Consider two plausible assumptions:
- Within a few centuries, “immortality” goes on sale. That is, if you pay enough, and your body is of a convenient type (e.g., android), then you can buy backups and replacement parts, and keep functioning indefinitely. (At least until correlated failures hit all your backups at once). Most folks, however, may be unable to afford the price.
- At this time, there will still be a capitalist world economy with not-overwhelming taxes on the rich. So individuals can still accumulate wealth over a lifetime, as they have done for millennia.
Today, as in the past, wealth levels tend to diverge over individual lifetimes, and then converge over many generations. People born with similar initial wealth often have quite different wealth at life’s end. They also tend to give different amounts to their children. Yet over many generations, distant descendants tend to have similar wealth. (At least if they live in the same nation; see Greg Clark.) Children often lack their parents’ drive or abilities, and prefer to spend their inherited wealth. “Rags to rags in three generations,” the saying goes.
But given the above assumptions, in the future able driven folks can continue to accumulate wealth indefinitely, allowing the usual within-lifetime wealth divergence to last far longer. Maybe eventually these old dogs couldn’t learn new tricks, but we should still expect to see far more wealth divergence in this future. Quick: does this sound like a good or a bad thing?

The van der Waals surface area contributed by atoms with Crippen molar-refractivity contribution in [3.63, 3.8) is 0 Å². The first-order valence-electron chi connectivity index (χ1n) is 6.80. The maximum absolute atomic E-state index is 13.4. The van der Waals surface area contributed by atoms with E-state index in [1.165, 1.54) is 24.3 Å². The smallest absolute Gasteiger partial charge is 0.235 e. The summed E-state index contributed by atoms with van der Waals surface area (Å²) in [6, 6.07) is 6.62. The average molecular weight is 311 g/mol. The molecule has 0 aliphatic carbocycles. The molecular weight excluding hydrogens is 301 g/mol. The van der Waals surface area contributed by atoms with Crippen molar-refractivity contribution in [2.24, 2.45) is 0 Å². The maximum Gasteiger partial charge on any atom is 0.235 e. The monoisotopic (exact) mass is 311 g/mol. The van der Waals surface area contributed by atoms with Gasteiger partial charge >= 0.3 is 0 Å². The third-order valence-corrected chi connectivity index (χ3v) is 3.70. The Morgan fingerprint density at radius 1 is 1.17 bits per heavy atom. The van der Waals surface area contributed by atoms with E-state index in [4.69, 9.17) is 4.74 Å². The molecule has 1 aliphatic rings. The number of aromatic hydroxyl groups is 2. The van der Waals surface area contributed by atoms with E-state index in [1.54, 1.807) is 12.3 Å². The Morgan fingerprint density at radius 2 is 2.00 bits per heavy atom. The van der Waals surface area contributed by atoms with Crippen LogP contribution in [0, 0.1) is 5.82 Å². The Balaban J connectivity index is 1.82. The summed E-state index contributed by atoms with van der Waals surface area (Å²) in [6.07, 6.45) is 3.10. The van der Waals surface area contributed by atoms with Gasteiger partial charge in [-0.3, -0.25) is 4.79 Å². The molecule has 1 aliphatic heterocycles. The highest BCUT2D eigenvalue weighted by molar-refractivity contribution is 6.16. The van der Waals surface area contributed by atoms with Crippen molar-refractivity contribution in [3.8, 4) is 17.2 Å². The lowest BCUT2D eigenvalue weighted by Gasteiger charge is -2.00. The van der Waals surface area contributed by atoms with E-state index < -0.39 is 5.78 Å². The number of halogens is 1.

Now consider: in this future, wealth should depend less on parental luck, and more on personal merit, such as drive and ability. (Other kinds of luck matter too of course, but not obviously more than before.) Isn’t it good if personal wealth depends more on personal merit?
If you still find this scenario horrifying, that suggests your dislike of wealth inequality isn’t based so much on it being undeserved, but is more against the very idea of inequality. Perhaps you are horrified by such huge inequality because it shows raw luck imposing unnecessary harmful risk, which you want to cure via redistribution. But if so, it should be enough to offer folks wealth insurance. If you are horrified by a future where enough able driven folks knowingly reject wealth insurance, allowing some to become fantastically rich, then again your objection seems to be to inequality itself.
Btw, Tyler says:
When will the world have its first trillionaire? In real terms I say never, marginal tax rates will rise to capture the rents, one way or another.
This seems remarkably pessimistic about future world wealth or world-wide tax rates. Today’s richest man has $74B, which is probably ~$50B after correcting for “marginal tax rates.” So proportional growth of the world and the richest by a factor of twenty, roughly what we achieved in the twentieth century, would create a trillionaire.
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